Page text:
I once left a relationship behind that was too broken from lies to hold together. While there was love left at the center of it, there was nothing left to hold it. I had gone into it with such trust and belief, and at first, there seemed to be every reason to believe what I was being told. It was never a leap of faith but slow, unsure steps forward into trust. When I made it there, I barely had time to rest before that trust was swept away. The lies began to show up in the cracks of the relationship, and I began to wonder if all my trust had been misplaced.
Even after I found out the truth and summarily left the relationship, I needed for him to prove to me that he was actually a good man, the one I had believed in. Each time he brought me another lie, I bought it because I needed so desperately to believe in his goodness, as if believing in it would justify my love. As if I needed to justify my love at all. I knew that the relationship was broken beyond repair, and yet I wanted him not to be. I wanted him to show me that he would do the right thing, even if everything he had shown me up to that point had proven otherwise.
That’s why I bought every lie from his lips, wanting and needing to believe them. Each time he broke yet another promise, I was broken apart just a little more. I was destroyed by my eagerness to believe that he would not continue to deceive me, that he would do the right thing because, at heart, he is a good person. I collected those broken promises like shells from the seashore. I filled my pockets with them.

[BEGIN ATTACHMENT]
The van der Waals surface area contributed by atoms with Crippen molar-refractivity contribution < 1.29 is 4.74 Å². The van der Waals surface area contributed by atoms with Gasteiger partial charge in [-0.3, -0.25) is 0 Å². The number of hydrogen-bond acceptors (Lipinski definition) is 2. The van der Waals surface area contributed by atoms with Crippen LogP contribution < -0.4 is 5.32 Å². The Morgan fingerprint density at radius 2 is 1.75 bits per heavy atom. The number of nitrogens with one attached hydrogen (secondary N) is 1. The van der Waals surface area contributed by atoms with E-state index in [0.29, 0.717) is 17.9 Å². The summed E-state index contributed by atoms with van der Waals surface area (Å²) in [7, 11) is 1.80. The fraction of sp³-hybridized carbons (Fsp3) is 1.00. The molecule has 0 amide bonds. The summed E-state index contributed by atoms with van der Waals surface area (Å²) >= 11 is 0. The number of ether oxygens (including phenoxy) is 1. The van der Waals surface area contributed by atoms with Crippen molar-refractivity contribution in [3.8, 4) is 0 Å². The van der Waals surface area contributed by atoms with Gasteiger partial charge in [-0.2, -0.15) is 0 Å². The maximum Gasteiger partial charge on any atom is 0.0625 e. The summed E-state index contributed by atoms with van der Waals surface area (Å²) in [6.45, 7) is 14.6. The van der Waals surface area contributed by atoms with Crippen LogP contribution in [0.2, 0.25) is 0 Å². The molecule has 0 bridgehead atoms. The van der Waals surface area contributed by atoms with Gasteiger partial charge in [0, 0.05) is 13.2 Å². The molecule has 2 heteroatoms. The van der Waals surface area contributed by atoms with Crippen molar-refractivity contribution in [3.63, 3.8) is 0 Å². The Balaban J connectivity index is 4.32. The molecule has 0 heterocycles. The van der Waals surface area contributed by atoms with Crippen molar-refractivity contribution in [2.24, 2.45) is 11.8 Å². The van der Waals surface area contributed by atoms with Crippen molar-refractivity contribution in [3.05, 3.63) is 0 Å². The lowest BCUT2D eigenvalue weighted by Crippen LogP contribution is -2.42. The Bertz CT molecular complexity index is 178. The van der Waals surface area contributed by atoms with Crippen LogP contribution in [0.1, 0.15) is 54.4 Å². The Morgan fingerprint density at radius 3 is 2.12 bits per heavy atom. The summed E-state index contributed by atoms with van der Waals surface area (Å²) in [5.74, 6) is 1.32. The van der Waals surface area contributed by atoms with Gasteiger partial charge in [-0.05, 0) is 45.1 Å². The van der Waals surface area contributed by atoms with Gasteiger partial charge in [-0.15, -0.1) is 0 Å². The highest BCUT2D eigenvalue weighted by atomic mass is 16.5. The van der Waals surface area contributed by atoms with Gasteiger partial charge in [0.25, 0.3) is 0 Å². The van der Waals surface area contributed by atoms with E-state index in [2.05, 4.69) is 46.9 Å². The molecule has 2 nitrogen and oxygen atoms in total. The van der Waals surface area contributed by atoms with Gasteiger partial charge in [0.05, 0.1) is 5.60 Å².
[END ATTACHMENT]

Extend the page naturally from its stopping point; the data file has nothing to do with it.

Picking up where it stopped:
And I was drowning.
I would vent to my friends about his inability to ever keep a promise. I would cry about how much it hurt to be let down again. And then I began to understand that it didn’t matter, really, that he kept telling the lies. The problem was that I was still so eager for them not to be lies at all. The problem was that I was continuing to even engage in conversations that allowed for promises to be made, then broken.
It wasn’t his fault I was drowning. It was mine.
I had to make the decision to empty my pockets of all the lies I had so willingly taken. I had to decide that as much as my heart still lifts sometimes to hear his voice that we cannot have conversations anymore. I had to commit to shoring up my own boundaries in order to prevent myself from being repeatedly hurt by promises he will inevitably make and then fail to keep.
By cutting off that cycle, I will no longer have to ride the rollercoaster of the promise, the excuses for breaking it, the repeated apologies that are only ever words and not actions, the gaslighting conversations where the broken apology is my fault, the chilling silences that follow, and then the next call that heralds the next promise to begin it all again. I can save myself the anger and tears, the recriminations and the heartbreak, and the soul-crushing disappointment that I can’t make him be the person I know that he has the potential to be. Not now. Not ever.